Headlines from the bumpy past year in educational software
To say that the last year has been a turbulent one for the world of educational software is a pretty safe understatement. The consolidation of many publishers that started in late 1998 has continued to change companies, and the well known dot.com fallout has spread into the education world. Here's a synopsis of key events in the past year.
THE LEARNING COMPANY IS SOLD (AGAIN)
The year's biggest news was from The Learning Company, which had become a huge corporate mess of 1,500 employees and 500 often competing brands. Last fall, Mattel sold the company at a huge loss to the Gores Technology Group, a company known for its corporate reorganization abilities. However, Gores is not known for its dedication to education, so the jury is out on what will happen to some of educators all time favorite products including Orly's Draw-A-Story, Carmen Sandiego, The Living Books, Print Shop and The Oregon Trail. That's not to say these products are dead--take the recently released Kid Pix 3 for example. But it will take some time for all the dust to settle.
MADE IN THE USA? NOT LIKELY
This past year has seen several significant investments in U.S. multimedia publishing companies by overseas companies. Nearly all of Edmark was sold by IBM to the Irish company Riverdeep. Dorling Kindersley Interactive, which has had a significant presence in the U.S., was purchased by Pearson, the large British media conglomerate. DK's new name will be the mouthful Penguin UK/Dorling Kindersley Digital Media Division. Knowledge Adventure's parent company, Havas Interactive, was acquired by Vivendi, a publicly owned utilities and communications company, and Hasbro Interactive was acquired by the French videogame publisher Infogrames, which already owns Humongous (Putt-Putt, Junior Sports, Freddi,Fish, Pajama Sam, Blues Clues).
THE HARDWARE ROLLERCOASTER
Every day that passes, software and hardware take on new, interesting forms. While the traditional iMac or PC remains the vehicle of choice for delivering interactive electronic content, we're now starting to see an influx of content delivered over local networks to wireless devices and smart toys such as LeapFrog's LeapPad. The most significant trend to note is the decrease in new CD-ROM-based titles for Mac and Windows computers in the past five years.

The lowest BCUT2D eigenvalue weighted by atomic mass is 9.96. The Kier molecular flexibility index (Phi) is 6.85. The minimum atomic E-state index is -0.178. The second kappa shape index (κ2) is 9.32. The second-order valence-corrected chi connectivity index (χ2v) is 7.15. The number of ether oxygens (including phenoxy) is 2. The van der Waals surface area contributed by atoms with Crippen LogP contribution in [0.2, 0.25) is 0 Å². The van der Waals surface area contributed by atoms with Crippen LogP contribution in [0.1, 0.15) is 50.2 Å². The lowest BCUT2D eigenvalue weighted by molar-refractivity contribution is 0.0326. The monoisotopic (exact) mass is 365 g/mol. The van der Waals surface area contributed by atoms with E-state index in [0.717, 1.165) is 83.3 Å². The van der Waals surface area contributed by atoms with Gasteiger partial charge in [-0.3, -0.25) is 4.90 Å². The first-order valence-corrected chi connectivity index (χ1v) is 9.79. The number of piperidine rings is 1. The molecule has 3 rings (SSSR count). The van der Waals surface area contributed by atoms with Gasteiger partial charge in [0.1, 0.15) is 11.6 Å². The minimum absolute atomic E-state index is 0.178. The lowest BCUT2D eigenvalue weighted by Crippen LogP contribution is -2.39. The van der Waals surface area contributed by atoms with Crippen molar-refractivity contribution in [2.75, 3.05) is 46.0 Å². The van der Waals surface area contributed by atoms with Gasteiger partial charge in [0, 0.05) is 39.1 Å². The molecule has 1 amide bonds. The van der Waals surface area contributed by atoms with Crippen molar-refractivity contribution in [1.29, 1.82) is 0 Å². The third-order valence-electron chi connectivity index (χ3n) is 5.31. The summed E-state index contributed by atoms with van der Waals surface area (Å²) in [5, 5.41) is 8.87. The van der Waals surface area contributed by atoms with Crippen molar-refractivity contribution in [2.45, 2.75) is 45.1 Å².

But the death of the CD-ROM has been greatly exaggerated. Despite the continued push to wire schools in the past year, CD-ROMs are still being purchased, according to conversations with publishers like Sunburst and Tom Snyder Productions. While both companies have developed subscription-based Internet products, both still make most of their income from traditional CD-ROMs and support materials like Math Arena or Tessellation Exploration.
WEB-BASED SERVICES LEARN A TOUGH LESSON
Just one year ago, Internet-based companies like wwwrrr, iMind, Compass Learning, Netschools, Classroom Connect, the Learning Network and BigChalk were the main buzz at FETC and NECC. If you listened to the pitches, a teacher would think that you could simply sign up to a service and all your technology problems where solved. But in last year, reality hit several of these companies, resulting in some drastic cutbacks and revised claims. Enthusiastic Web publishers and investors forgot that schools change extremely slowly, and that the majority of U.S. classrooms simply don't have the reliable Internet backbone needed to support Web delivered content. Clearly this is an area that will see more change in the next year.
As quickly as this field has changed in the past 12 months, there is a sense that the rumbling hasn't stopped yet. More consolidation, more dot.com fallout and K-12's slow reaction to the new technology will likely continue to be big stories throughout the next school year.
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